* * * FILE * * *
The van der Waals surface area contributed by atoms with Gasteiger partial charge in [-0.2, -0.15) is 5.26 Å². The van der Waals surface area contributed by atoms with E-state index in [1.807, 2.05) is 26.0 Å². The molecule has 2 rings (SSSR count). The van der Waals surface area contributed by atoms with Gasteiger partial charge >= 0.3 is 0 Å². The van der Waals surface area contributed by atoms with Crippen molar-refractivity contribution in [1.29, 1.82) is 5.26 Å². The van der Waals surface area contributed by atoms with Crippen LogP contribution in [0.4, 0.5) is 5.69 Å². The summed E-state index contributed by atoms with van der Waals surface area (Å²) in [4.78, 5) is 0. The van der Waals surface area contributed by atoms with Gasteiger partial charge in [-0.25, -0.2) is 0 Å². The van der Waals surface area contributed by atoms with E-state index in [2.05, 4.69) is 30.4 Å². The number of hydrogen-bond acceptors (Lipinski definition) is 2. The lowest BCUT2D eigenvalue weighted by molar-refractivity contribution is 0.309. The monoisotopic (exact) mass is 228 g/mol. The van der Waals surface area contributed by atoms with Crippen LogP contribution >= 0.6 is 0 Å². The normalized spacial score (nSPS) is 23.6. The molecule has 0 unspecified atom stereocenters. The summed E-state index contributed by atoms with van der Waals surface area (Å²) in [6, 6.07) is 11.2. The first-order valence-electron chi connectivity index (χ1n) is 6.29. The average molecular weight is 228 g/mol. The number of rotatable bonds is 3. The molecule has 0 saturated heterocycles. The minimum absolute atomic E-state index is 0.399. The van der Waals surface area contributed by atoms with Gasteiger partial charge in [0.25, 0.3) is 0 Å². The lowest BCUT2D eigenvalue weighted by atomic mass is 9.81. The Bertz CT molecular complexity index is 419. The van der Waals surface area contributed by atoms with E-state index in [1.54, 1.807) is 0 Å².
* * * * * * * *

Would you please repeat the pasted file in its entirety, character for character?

The van der Waals surface area contributed by atoms with Gasteiger partial charge in [-0.2, -0.15) is 5.26 Å². The van der Waals surface area contributed by atoms with E-state index in [1.807, 2.05) is 26.0 Å². The molecule has 2 rings (SSSR count). The van der Waals surface area contributed by atoms with Gasteiger partial charge >= 0.3 is 0 Å². The van der Waals surface area contributed by atoms with Crippen molar-refractivity contribution in [1.29, 1.82) is 5.26 Å². The van der Waals surface area contributed by atoms with Crippen LogP contribution in [0.4, 0.5) is 5.69 Å². The summed E-state index contributed by atoms with van der Waals surface area (Å²) in [4.78, 5) is 0. The van der Waals surface area contributed by atoms with Gasteiger partial charge in [-0.25, -0.2) is 0 Å². The van der Waals surface area contributed by atoms with E-state index in [2.05, 4.69) is 30.4 Å². The number of hydrogen-bond acceptors (Lipinski definition) is 2. The lowest BCUT2D eigenvalue weighted by molar-refractivity contribution is 0.309. The monoisotopic (exact) mass is 228 g/mol. The van der Waals surface area contributed by atoms with Crippen LogP contribution >= 0.6 is 0 Å². The normalized spacial score (nSPS) is 23.6. The molecule has 0 unspecified atom stereocenters. The summed E-state index contributed by atoms with van der Waals surface area (Å²) in [6, 6.07) is 11.2. The first-order valence-electron chi connectivity index (χ1n) is 6.29. The average molecular weight is 228 g/mol. The number of rotatable bonds is 3. The molecule has 0 saturated heterocycles. The minimum absolute atomic E-state index is 0.399. The van der Waals surface area contributed by atoms with Gasteiger partial charge in [0.25, 0.3) is 0 Å². The lowest BCUT2D eigenvalue weighted by atomic mass is 9.81. The Bertz CT molecular complexity index is 419. The van der Waals surface area contributed by atoms with E-state index in [1.54, 1.807) is 0 Å².